I wish I had some inside information to pass along, but I do not. All I can seem to come up with is unsubstantiated rumor and innuendo, but the report the other day from Patently-O that Duke Law Professor Arti Rai is heading to the Patent Office to fill a long vacant policy setting position has too much of a ring of truth to completely ignore. There have long been rumors associated with Professor Rai given that she is a long-time friend of President Barack Obama, both having been in the same Harvard Law School class. What we do know is that Rai was a member of the Obama transition team, and was rumored to be on the short list for Undersecretary of Commerce for Intellectual Property, a position that also carries the title and responsibilities of Director of the Patent and Trademark Office. As practically everyone in the patent bar that came in contact with Professor Rai was kissing her ring in anticipation that she would become the new PTO Director, I heard an unsubstantiated rumor that she had been offered the position and declined. I want to make as clear as possible that I am writing about rumors, and unsubstantiated ones at that in order to distinguish from hard facts and inside information so that readers understand that this may all be much ado about nothing. Having said that, as well respected in academic circles as Professor Rai is, it would be an enormous mistake for her to be given a policy setting position within the USPTO. So allow me for a moment to buy into the rumors and make my case.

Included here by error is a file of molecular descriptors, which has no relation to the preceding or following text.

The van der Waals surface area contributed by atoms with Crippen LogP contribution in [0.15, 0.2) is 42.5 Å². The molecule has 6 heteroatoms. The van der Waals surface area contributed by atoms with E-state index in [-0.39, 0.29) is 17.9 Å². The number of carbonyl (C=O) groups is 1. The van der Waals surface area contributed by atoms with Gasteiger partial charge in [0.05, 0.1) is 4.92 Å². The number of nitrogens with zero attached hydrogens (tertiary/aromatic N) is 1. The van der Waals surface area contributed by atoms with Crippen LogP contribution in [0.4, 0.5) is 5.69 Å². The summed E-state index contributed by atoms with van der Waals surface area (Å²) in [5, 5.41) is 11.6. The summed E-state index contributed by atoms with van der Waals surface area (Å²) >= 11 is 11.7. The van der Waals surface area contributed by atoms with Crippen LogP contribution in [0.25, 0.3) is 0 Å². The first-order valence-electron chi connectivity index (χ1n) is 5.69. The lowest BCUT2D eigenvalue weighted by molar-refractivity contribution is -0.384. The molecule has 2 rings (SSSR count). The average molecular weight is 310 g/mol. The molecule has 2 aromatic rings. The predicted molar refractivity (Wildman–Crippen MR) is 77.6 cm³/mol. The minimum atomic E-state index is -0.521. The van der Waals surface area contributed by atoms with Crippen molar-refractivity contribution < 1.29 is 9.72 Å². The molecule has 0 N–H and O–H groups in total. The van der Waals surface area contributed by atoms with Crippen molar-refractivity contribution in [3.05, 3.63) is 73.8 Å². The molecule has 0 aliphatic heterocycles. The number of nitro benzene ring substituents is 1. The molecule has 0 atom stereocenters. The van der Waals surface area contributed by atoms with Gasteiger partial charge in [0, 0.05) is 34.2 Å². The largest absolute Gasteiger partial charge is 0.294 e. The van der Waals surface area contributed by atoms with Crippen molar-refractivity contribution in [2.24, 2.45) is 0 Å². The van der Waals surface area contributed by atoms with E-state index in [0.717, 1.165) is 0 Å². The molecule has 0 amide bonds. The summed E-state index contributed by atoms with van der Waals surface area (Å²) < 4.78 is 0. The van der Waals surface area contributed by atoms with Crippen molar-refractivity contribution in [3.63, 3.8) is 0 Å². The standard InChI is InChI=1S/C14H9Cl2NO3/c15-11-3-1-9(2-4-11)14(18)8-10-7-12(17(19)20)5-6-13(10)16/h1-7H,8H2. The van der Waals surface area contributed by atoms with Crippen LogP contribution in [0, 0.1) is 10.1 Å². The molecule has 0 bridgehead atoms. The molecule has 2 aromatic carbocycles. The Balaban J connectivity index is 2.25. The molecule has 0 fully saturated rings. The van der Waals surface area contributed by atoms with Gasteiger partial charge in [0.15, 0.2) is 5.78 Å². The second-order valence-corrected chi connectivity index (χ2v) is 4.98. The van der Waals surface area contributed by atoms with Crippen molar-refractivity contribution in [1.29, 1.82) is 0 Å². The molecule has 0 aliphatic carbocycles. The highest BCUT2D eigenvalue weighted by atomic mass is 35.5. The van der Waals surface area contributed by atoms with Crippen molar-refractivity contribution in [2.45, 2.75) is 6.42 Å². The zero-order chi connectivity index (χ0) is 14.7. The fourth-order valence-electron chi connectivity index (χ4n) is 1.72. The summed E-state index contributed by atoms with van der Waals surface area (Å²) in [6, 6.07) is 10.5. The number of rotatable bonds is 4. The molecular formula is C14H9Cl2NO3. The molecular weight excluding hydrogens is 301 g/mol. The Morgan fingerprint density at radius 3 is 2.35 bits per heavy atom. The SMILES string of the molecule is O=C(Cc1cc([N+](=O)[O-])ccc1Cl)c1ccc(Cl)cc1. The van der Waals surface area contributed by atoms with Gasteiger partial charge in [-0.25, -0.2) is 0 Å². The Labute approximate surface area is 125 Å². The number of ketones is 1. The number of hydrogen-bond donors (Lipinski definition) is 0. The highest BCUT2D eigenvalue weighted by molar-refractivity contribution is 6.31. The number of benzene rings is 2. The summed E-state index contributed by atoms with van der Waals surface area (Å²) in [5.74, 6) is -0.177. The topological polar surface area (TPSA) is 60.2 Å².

A Los-Angeles based street artist named Shepard Fairey created what many would say was one of the most enduring images of the 2008 Presidential Campaign, a poster of Barack Obama with a stern and confident look gazing slightly upward and to his left. The trouble with this poster is that is is based on a copyrighted photo taken by the Associated Press, and the Associated Press wants to be paid for the use of the photograph. According to the Associated Press, the image has led to sales of hundreds of thousands of posters and stickers, and has become so much in demand that copies signed by Fairey have been purchased for thousands of dollars on eBay. Fairey admits that his poster is based on the AP photograph, but claims that his use of this photograph is fair use and that the Associated Press is not entitled to any compensation. Predictably, the AP takes the contrary view, saying that it was not a fair use and they they are entitled by law to protect the rights they own in the photograph.